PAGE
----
1. Computers
  2. Display Drivers
  3. Graphics Cards
  4. Memory
  5. Motherboards
  6. Processors
  7. Software
  8. Storage
  9. Operating Systems


Facebook RSS Twitter Twitter Google Plus


Phoronix Test Suite

OpenBenchmarking.org

NVIDIA Publishes New PTX Back-End For LLVM

NVIDIA

Published on 28 April 2012 01:48 PM EDT
Written by Michael Larabel in NVIDIA
3 Comments

NVIDIA this week announced their release of the "NVPTX" back-end for LLVM with the hope to replace the existing PTX (Parallel Thread Execution) back-end inside this compiler infrastructure. This open-source code coming out of NVIDIA is based upon their internal sources.

LLVM has the existing PTX back-end for creating PTX code out of LLVM bit-code, but now NVIDIA's bringing their new NVPTX back-end to upstream LLVM for integration. First of all, Parallel Thread Execution is an Assembly-like language used by NVIDIA CUDA after taken out of the C-like CUDA code. There's some additional references on NVIDIA's PTX via Wikipedia.

Justin Holewinski of NVIDIA sent to the LLVM developer mailing list the new NVPTX back-end for the community compliments of NVIDIA.
"We at NVIDIA would like to contribute back to the LLVM open-source community by up-streaming the NVPTX back-end for LLVM. This back-end is based on the sources used by NVIDIA, and currently provides significantly more functionality than the current PTX back-end. Some functionality is currently disabled due to dependencies on LLVM core changes that we are also in the process of up-streaming, but the back-end is very usable in its current state and would benefit all current and future users of the LLVM PTX back-end."

About The Author
Michael Larabel is the principal author of Phoronix.com and founded the web-site in 2004 with a focus on enriching the Linux hardware experience and being the largest web-site devoted to Linux hardware reviews, particularly for products relevant to Linux gamers and enthusiasts but also commonly reviewing servers/workstations and embedded Linux devices. Michael has written more than 10,000 articles covering the state of Linux hardware support, Linux performance, graphics hardware drivers, and other topics. Michael is also the lead developer of the Phoronix Test Suite, Phoromatic, and OpenBenchmarking.org automated testing software. He can be followed via and or contacted via .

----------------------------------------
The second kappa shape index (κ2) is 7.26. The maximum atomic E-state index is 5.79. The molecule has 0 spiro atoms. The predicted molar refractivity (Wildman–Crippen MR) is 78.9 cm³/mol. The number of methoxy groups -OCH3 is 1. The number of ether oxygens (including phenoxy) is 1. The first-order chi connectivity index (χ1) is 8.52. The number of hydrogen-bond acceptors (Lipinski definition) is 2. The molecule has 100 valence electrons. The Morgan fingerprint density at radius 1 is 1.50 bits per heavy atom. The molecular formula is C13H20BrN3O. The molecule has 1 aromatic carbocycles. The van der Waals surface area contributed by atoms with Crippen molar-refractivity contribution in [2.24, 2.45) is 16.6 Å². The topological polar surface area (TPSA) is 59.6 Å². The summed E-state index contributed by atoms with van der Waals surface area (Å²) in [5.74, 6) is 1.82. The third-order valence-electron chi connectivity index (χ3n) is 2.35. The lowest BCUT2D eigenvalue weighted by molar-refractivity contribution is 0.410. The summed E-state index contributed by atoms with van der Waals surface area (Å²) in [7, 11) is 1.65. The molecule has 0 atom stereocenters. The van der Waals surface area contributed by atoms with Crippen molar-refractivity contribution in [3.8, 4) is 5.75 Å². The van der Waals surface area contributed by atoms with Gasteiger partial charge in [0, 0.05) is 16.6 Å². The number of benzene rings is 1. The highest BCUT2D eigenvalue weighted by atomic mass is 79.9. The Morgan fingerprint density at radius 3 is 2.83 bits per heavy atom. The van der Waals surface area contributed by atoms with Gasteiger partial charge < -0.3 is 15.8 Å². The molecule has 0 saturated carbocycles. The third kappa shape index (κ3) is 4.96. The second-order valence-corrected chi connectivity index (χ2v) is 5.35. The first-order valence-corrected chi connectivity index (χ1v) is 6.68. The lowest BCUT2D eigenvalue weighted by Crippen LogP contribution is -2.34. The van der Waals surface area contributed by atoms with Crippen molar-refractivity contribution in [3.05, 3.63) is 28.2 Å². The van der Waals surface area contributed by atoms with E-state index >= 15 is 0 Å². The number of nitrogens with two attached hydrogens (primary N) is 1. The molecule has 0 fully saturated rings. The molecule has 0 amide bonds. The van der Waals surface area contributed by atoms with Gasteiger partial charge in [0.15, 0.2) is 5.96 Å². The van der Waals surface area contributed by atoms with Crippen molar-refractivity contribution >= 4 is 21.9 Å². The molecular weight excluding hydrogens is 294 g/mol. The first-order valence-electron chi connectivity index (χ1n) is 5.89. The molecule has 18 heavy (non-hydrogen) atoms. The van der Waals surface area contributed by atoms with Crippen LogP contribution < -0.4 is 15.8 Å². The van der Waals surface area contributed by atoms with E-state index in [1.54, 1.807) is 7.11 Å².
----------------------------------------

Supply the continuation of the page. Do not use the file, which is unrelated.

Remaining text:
Latest Articles & Reviews
  1. NVIDIA's $1000+ GeForce GTX TITAN X Delivers Maximum Linux Performance
  2. OS X 10.10 vs. Ubuntu 15.04 vs. Fedora 21 Tests: Linux Sweeps The Board
  3. The New Place Where Linux Code Is Constantly Being Benchmarked
  4. 18-GPU NVIDIA/AMD Linux Comparison Of BioShock: Infinite
  5. Phoronix Test Suite 5.6 Adds New Phoromatic Enterprise Benchmarking Features
  6. OpenGL Threaded Optimizations Responsible For NVIDIA's Faster Performance?
Latest Linux News
  1. Debian 8.0 Jessie RC2 Installer Released
  2. Shadow Warrior Is Being Released For Linux Next Week
  3. Intel Pushes A Bunch Of Broadwell Code Into Coreboot
  4. Open-Source Driver Fans Will Love NVIDIA's New OpenGL Demo
  5. GHC 7.10.1 Brings New Compiler Features
  6. Git 2.4.0-rc0 Does A Ton Of Polishing
  7. The Most Common, Annoying Issue When Benchmarking Ubuntu On Many Systems
  8. Mesa Is At Nearly 1,500 Commits This Year
  9. Gestures & Other GTK3 Features For LibreOffice
  10. It's Now Easier To Try PHP 7 On Fedora & RHEL
Most Viewed News This Week
  1. Introducing The Library Operating System For Linux
  2. AMD Is Hiring Two More Open-Source Linux GPU Driver Developers
  3. New SecureBoot Concerns Arise With Windows 10
  4. Allwinner Continues Jerking Around The Open-Source Community
  5. GNOME Shell & Mutter 3.16.0 Released
  6. GNU Nano 2.4.0 Brings Complete Undo System, Linter Support & More
  7. Systemd Change Allows For Stateless Systems With Tmpfs
  8. Red Hat Is Rolling Out A VirtIO DRM/KMS GPU Driver
%%CLICK_URL_UNESC%%